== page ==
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A simple way of getting exposure to the US Dollar

In my earlier postings on the use of ETFs by investors, I wrote that some of the major benefits of ETFs for the ordinary investor included the fact that they can be traded in your share trading account and as a result allow for portfolio diversification. This week I would like to look at this from a slightly different angle, using the US dollar ETF for a number of purposes.

As shown in the chart below, over the past 7 months the US dollar has had a remarkable run, and has been the talk of most market analysts, traders and investors alike. The first chart is that of USD, an ASX listed ETF that tracks the US Dollar Index ($USDX), which is a basket of currencies measured against the US dollar. The second is the UUP, the US listed ETF which also tracks the US Dollar Index.

Both charts have the US Dollar Index overlayed to compare the relative movements.

US Dollar Index


US dollar chart

Whilst those with futures market experience and accounts, or those trading FX, may have participated in this bull market, the vast majority of share traders have only watched on as the “Big Dollar” (as it is referred to by futures traders) has soared in value by around 22%.

However, trading the US Dollar is available to share traders through the use of ETFs. This means that those interested in trading the US dollar are able to do so through their share trading accounts using either the US listed ETF – code UUP, or the ASX listed ETF – code USD.

The main difference between the ETF approach and trading the futures or spot FX market is that the ETF approach carries no leverage. Of course you could leverage if you wished to via CFDs or a Reg-T Margin account for the USA listed UUP.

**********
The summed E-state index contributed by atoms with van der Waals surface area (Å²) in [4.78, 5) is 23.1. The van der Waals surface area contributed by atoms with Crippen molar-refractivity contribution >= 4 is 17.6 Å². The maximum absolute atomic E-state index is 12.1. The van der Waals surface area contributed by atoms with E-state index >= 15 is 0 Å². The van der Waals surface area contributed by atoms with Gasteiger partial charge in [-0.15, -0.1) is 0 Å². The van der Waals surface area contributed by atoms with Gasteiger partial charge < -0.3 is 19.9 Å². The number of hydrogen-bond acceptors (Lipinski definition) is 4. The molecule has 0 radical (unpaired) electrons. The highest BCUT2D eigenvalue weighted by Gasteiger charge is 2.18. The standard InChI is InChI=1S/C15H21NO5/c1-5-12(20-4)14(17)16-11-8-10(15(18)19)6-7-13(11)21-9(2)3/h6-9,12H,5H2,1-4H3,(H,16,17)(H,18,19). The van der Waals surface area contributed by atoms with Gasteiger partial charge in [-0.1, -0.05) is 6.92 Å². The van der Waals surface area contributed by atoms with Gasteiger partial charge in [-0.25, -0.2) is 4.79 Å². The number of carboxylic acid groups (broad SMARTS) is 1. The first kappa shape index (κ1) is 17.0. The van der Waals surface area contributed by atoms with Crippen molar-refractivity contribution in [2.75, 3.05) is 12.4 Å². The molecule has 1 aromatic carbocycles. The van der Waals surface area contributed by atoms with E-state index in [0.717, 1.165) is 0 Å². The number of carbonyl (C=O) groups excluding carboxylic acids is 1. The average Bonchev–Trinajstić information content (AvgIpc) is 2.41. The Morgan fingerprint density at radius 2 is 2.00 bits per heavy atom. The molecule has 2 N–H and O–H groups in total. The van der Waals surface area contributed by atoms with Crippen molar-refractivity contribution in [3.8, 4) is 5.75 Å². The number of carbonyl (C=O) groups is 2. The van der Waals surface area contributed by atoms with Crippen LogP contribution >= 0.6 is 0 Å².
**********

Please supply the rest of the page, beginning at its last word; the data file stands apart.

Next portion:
You can apply your technical analysis skills to this market in the same way you apply them to arriving at buy and sell decisions for any listed stock.

It wasn’t so long ago that individuals used travellers cheques to hedge against their home currency – I can remember doing this. Or opened a US dollar banking account in Australia, or their home country, and deposited A$ into the $US account. Businesses that imported goods had to take out forward cover with banks at high premiums to cover exchange rate variation between the order date and delivery date. All this has changed and ETFs offer a valid option for achieving the same outcomes without leverage.

The ability to access this and other ETFs also provides the potential for diversification within your portfolio as you are now not limited to only trading and investing in shares. You have the ability from within the one account, to access a huge range of ETFs across a broad range of markets.

There are countless other examples of the benefits of using ETFs for the vast majority of active investors. Next week we will take a look at using ETFs over a major global stock market index that has also had a phenomenal run over the past few months.

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